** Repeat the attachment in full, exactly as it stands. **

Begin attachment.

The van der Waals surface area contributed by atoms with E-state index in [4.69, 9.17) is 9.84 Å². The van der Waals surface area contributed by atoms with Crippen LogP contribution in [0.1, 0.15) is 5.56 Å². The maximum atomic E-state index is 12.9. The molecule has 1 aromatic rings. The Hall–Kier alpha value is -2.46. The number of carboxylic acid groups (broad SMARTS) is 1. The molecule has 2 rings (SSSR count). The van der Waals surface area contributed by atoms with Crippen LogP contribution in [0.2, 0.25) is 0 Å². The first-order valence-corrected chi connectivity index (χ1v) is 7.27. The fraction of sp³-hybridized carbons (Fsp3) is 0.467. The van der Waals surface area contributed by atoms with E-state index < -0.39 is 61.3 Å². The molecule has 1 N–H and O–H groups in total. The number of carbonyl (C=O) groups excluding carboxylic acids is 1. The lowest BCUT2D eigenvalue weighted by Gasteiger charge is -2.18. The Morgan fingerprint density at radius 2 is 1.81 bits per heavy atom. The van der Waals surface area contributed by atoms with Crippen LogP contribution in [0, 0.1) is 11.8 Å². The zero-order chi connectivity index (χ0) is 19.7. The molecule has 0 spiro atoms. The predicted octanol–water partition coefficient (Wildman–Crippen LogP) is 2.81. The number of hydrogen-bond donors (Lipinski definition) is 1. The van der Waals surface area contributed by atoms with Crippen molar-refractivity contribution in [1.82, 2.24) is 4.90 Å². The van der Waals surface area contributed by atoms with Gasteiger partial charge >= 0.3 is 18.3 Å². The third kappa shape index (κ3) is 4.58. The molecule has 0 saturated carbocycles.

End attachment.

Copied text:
The van der Waals surface area contributed by atoms with E-state index in [4.69, 9.17) is 9.84 Å². The van der Waals surface area contributed by atoms with Crippen LogP contribution in [0.1, 0.15) is 5.56 Å². The maximum atomic E-state index is 12.9. The molecule has 1 aromatic rings. The Hall–Kier alpha value is -2.46. The number of carboxylic acid groups (broad SMARTS) is 1. The molecule has 2 rings (SSSR count). The van der Waals surface area contributed by atoms with Crippen LogP contribution in [0.2, 0.25) is 0 Å². The first-order valence-corrected chi connectivity index (χ1v) is 7.27. The fraction of sp³-hybridized carbons (Fsp3) is 0.467. The van der Waals surface area contributed by atoms with E-state index < -0.39 is 61.3 Å². The molecule has 1 N–H and O–H groups in total. The number of carbonyl (C=O) groups excluding carboxylic acids is 1. The lowest BCUT2D eigenvalue weighted by Gasteiger charge is -2.18. The Morgan fingerprint density at radius 2 is 1.81 bits per heavy atom. The van der Waals surface area contributed by atoms with Crippen LogP contribution in [0, 0.1) is 11.8 Å². The zero-order chi connectivity index (χ0) is 19.7. The molecule has 0 spiro atoms. The predicted octanol–water partition coefficient (Wildman–Crippen LogP) is 2.81. The number of hydrogen-bond donors (Lipinski definition) is 1. The van der Waals surface area contributed by atoms with Crippen molar-refractivity contribution in [1.82, 2.24) is 4.90 Å². The van der Waals surface area contributed by atoms with Gasteiger partial charge >= 0.3 is 18.3 Å². The third kappa shape index (κ3) is 4.58. The molecule has 0 saturated carbocycles.